Just turn to this drone math lesson plan from World of Drones Education, a web portal for educators, as an example. It has a math lesson module called “Maths For Drones: State Space Modelling” where students measure the flight speed of a drone using video analysis. The measurements gained from this activity are used in a rescue-based design challenge. Advanced students can even take that lesson plan and calculus to determine the exact location the drone hits the ground if they ignore drag.

4. They might even inspire essay writing

Even though using drones in STEM education is mostly about hands-on learning and technical skills, it’s important to know that they have a big effect on another important part of education: writing essays. With all that hands-on learning comes inspiration for ideas around writing more thoughtful essays.

For example, a biology class that uses drones to study a local environment can lead to essays about nature’s delicate balance and how people’s actions affect it. 

Even students who turn to professional essay writers — a trend that has skyrocketed in recent years — can use what they’ve learned first-hand from drones to give those writers a unique perspective to work with. That might include the college essay writers at Papersowl, which provides professional online services. Such a type of collaboration can help to achieve great academic results.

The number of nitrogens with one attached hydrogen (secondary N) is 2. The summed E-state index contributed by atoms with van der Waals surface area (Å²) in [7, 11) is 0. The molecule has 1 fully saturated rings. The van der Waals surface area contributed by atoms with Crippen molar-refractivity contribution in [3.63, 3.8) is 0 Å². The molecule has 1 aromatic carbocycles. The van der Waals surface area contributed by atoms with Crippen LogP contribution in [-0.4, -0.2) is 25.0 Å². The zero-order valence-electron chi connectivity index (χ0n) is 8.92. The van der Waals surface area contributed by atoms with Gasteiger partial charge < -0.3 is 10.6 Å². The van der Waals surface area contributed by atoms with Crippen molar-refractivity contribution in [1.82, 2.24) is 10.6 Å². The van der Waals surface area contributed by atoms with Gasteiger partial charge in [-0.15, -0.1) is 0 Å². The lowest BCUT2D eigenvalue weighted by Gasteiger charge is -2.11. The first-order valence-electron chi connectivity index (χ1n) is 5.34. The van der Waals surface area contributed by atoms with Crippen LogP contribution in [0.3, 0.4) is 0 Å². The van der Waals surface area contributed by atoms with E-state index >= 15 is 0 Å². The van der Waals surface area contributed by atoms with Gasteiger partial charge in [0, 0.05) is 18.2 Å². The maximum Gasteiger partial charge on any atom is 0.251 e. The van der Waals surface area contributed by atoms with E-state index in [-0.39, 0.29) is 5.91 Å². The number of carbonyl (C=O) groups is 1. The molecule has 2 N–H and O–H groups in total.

5. Drones can easily lead to real job opportunities

Expertise in drones — often learned in grade school — can provide a clear career path (and often doesn’t even necessitate a college degree). To work as a professional drone pilot in the U.S., you’ll need a drone pilot’s license from the Federal Aviation Administration which you get by passing an in-person written exam called the Aeronautical Knowledge Test

Even high school students can get the test (you just need to be at least 16 years old to qualify for a remote pilot certificate). And many industry leaders are working overtime to ensure youth get involved. For example, online learning platform Drone Pilot Ground School offers a scholarship program for high school students to study for and take the test.

And for what it’s worth, you don’t need to necessarily work as a drone pilot to have gained experience using them in school. As demand for STEM professionals continues to grow, students who have experience with drones will likely be better prepared for future careers in other high paying STEM fields like technology, engineering, and scientific research.

6. Drones offer engagement and motivation

first drone flight

Drones keep students’ attention and get them excited about learning. The fun of flying drones and solving problems in the real world gets them more interested in STEM topics.

Critically, drones can attract a diverse range of students to STEM fields, breaking down barriers and encouraging underrepresented groups to pursue these disciplines.

Drones bridge the gap between theory and practice, engages students, and prepares them for future STEM careers. By embracing this innovative tool, educators are shaping the future of STEM education.

–By David Santana

If you’d like to submit a guest post, contact The Drone Girl here.

One Comment

  • Ed Bush says:

    If electives are still be offered in secondary education, an introductory course on drones should be offered.